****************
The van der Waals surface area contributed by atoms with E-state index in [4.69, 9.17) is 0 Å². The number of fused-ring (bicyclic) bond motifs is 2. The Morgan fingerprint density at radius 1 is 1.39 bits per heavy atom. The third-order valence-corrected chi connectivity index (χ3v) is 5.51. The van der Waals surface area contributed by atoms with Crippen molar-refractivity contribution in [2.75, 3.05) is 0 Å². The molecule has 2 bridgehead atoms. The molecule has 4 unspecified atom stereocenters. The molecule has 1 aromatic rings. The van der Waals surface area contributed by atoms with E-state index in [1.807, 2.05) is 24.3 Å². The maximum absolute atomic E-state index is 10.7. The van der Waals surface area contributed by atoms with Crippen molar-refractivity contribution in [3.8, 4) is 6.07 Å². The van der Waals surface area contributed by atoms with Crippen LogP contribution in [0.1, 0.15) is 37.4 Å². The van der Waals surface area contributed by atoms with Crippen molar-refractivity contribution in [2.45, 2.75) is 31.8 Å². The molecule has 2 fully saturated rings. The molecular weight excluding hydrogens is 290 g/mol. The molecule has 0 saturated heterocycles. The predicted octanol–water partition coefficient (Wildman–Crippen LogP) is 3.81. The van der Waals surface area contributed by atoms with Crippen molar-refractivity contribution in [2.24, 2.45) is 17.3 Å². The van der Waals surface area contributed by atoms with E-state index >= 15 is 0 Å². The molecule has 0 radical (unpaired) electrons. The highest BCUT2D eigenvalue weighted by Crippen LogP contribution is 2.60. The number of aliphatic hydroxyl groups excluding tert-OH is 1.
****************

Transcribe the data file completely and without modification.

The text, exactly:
The van der Waals surface area contributed by atoms with E-state index in [4.69, 9.17) is 0 Å². The number of fused-ring (bicyclic) bond motifs is 2. The Morgan fingerprint density at radius 1 is 1.39 bits per heavy atom. The third-order valence-corrected chi connectivity index (χ3v) is 5.51. The van der Waals surface area contributed by atoms with Crippen molar-refractivity contribution in [2.75, 3.05) is 0 Å². The molecule has 2 bridgehead atoms. The molecule has 4 unspecified atom stereocenters. The molecule has 1 aromatic rings. The van der Waals surface area contributed by atoms with E-state index in [1.807, 2.05) is 24.3 Å². The maximum absolute atomic E-state index is 10.7. The van der Waals surface area contributed by atoms with Crippen molar-refractivity contribution in [3.8, 4) is 6.07 Å². The van der Waals surface area contributed by atoms with Crippen LogP contribution in [0.1, 0.15) is 37.4 Å². The van der Waals surface area contributed by atoms with Crippen molar-refractivity contribution in [2.45, 2.75) is 31.8 Å². The molecule has 2 fully saturated rings. The molecular weight excluding hydrogens is 290 g/mol. The molecule has 0 saturated heterocycles. The predicted octanol–water partition coefficient (Wildman–Crippen LogP) is 3.81. The van der Waals surface area contributed by atoms with Crippen molar-refractivity contribution in [2.24, 2.45) is 17.3 Å². The van der Waals surface area contributed by atoms with E-state index >= 15 is 0 Å². The molecule has 0 radical (unpaired) electrons. The highest BCUT2D eigenvalue weighted by Crippen LogP contribution is 2.60. The number of aliphatic hydroxyl groups excluding tert-OH is 1.